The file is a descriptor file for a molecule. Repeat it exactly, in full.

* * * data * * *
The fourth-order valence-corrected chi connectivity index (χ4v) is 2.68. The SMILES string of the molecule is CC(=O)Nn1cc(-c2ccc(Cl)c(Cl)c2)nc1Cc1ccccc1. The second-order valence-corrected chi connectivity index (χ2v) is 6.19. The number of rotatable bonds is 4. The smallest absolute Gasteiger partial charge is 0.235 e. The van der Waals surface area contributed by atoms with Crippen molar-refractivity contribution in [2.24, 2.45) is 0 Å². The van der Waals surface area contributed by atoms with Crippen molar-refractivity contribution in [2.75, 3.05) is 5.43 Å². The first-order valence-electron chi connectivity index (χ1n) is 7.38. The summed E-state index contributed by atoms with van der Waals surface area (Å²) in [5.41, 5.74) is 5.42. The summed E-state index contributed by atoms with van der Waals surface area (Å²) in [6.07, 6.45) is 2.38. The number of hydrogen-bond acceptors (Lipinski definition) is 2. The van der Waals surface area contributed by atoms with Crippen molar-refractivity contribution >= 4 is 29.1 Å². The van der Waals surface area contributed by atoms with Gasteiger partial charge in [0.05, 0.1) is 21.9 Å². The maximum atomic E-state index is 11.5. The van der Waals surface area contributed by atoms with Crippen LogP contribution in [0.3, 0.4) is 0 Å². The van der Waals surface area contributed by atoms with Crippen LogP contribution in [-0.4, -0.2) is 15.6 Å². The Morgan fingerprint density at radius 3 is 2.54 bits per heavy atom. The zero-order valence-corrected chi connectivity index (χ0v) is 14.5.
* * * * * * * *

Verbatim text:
The fourth-order valence-corrected chi connectivity index (χ4v) is 2.68. The SMILES string of the molecule is CC(=O)Nn1cc(-c2ccc(Cl)c(Cl)c2)nc1Cc1ccccc1. The second-order valence-corrected chi connectivity index (χ2v) is 6.19. The number of rotatable bonds is 4. The smallest absolute Gasteiger partial charge is 0.235 e. The van der Waals surface area contributed by atoms with Crippen molar-refractivity contribution in [2.24, 2.45) is 0 Å². The van der Waals surface area contributed by atoms with Crippen molar-refractivity contribution in [2.75, 3.05) is 5.43 Å². The first-order valence-electron chi connectivity index (χ1n) is 7.38. The summed E-state index contributed by atoms with van der Waals surface area (Å²) in [5.41, 5.74) is 5.42. The summed E-state index contributed by atoms with van der Waals surface area (Å²) in [6.07, 6.45) is 2.38. The number of hydrogen-bond acceptors (Lipinski definition) is 2. The van der Waals surface area contributed by atoms with Crippen molar-refractivity contribution >= 4 is 29.1 Å². The van der Waals surface area contributed by atoms with Gasteiger partial charge in [0.05, 0.1) is 21.9 Å². The maximum atomic E-state index is 11.5. The van der Waals surface area contributed by atoms with Crippen LogP contribution in [0.3, 0.4) is 0 Å². The van der Waals surface area contributed by atoms with Crippen LogP contribution in [-0.4, -0.2) is 15.6 Å². The Morgan fingerprint density at radius 3 is 2.54 bits per heavy atom. The zero-order valence-corrected chi connectivity index (χ0v) is 14.5.